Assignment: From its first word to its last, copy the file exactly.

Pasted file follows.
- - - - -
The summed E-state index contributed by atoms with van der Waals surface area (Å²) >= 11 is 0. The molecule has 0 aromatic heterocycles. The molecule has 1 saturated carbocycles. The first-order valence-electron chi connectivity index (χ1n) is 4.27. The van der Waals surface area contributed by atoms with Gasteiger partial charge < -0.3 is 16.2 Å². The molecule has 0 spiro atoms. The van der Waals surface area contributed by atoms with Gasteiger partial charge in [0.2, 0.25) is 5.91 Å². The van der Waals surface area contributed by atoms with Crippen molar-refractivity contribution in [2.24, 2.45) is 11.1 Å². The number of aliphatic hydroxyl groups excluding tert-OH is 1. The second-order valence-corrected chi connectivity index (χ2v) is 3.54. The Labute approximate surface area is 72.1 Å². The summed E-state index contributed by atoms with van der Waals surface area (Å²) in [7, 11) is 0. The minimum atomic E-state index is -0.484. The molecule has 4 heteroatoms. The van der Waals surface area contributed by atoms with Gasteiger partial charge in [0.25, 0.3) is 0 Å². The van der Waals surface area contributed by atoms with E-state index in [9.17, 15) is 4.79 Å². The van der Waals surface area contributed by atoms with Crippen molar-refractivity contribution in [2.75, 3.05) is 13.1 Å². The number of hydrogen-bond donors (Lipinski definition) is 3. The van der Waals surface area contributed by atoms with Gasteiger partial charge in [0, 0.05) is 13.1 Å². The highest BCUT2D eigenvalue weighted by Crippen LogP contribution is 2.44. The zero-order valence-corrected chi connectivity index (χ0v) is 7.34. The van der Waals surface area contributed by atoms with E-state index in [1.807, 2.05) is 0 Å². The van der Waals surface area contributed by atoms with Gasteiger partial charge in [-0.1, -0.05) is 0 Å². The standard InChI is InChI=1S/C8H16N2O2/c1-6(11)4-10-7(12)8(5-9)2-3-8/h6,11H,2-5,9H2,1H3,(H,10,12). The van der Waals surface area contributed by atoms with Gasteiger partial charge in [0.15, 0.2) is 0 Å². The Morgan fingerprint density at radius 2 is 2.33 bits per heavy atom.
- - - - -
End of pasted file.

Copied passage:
The summed E-state index contributed by atoms with van der Waals surface area (Å²) >= 11 is 0. The molecule has 0 aromatic heterocycles. The molecule has 1 saturated carbocycles. The first-order valence-electron chi connectivity index (χ1n) is 4.27. The van der Waals surface area contributed by atoms with Gasteiger partial charge < -0.3 is 16.2 Å². The molecule has 0 spiro atoms. The van der Waals surface area contributed by atoms with Gasteiger partial charge in [0.2, 0.25) is 5.91 Å². The van der Waals surface area contributed by atoms with Crippen molar-refractivity contribution in [2.24, 2.45) is 11.1 Å². The number of aliphatic hydroxyl groups excluding tert-OH is 1. The second-order valence-corrected chi connectivity index (χ2v) is 3.54. The Labute approximate surface area is 72.1 Å². The summed E-state index contributed by atoms with van der Waals surface area (Å²) in [7, 11) is 0. The minimum atomic E-state index is -0.484. The molecule has 4 heteroatoms. The van der Waals surface area contributed by atoms with Gasteiger partial charge in [0.25, 0.3) is 0 Å². The van der Waals surface area contributed by atoms with E-state index in [9.17, 15) is 4.79 Å². The van der Waals surface area contributed by atoms with Crippen molar-refractivity contribution in [2.75, 3.05) is 13.1 Å². The number of hydrogen-bond donors (Lipinski definition) is 3. The van der Waals surface area contributed by atoms with Gasteiger partial charge in [0, 0.05) is 13.1 Å². The highest BCUT2D eigenvalue weighted by Crippen LogP contribution is 2.44. The zero-order valence-corrected chi connectivity index (χ0v) is 7.34. The van der Waals surface area contributed by atoms with E-state index in [1.807, 2.05) is 0 Å². The van der Waals surface area contributed by atoms with Gasteiger partial charge in [-0.1, -0.05) is 0 Å². The standard InChI is InChI=1S/C8H16N2O2/c1-6(11)4-10-7(12)8(5-9)2-3-8/h6,11H,2-5,9H2,1H3,(H,10,12). The van der Waals surface area contributed by atoms with Gasteiger partial charge in [0.15, 0.2) is 0 Å². The Morgan fingerprint density at radius 2 is 2.33 bits per heavy atom.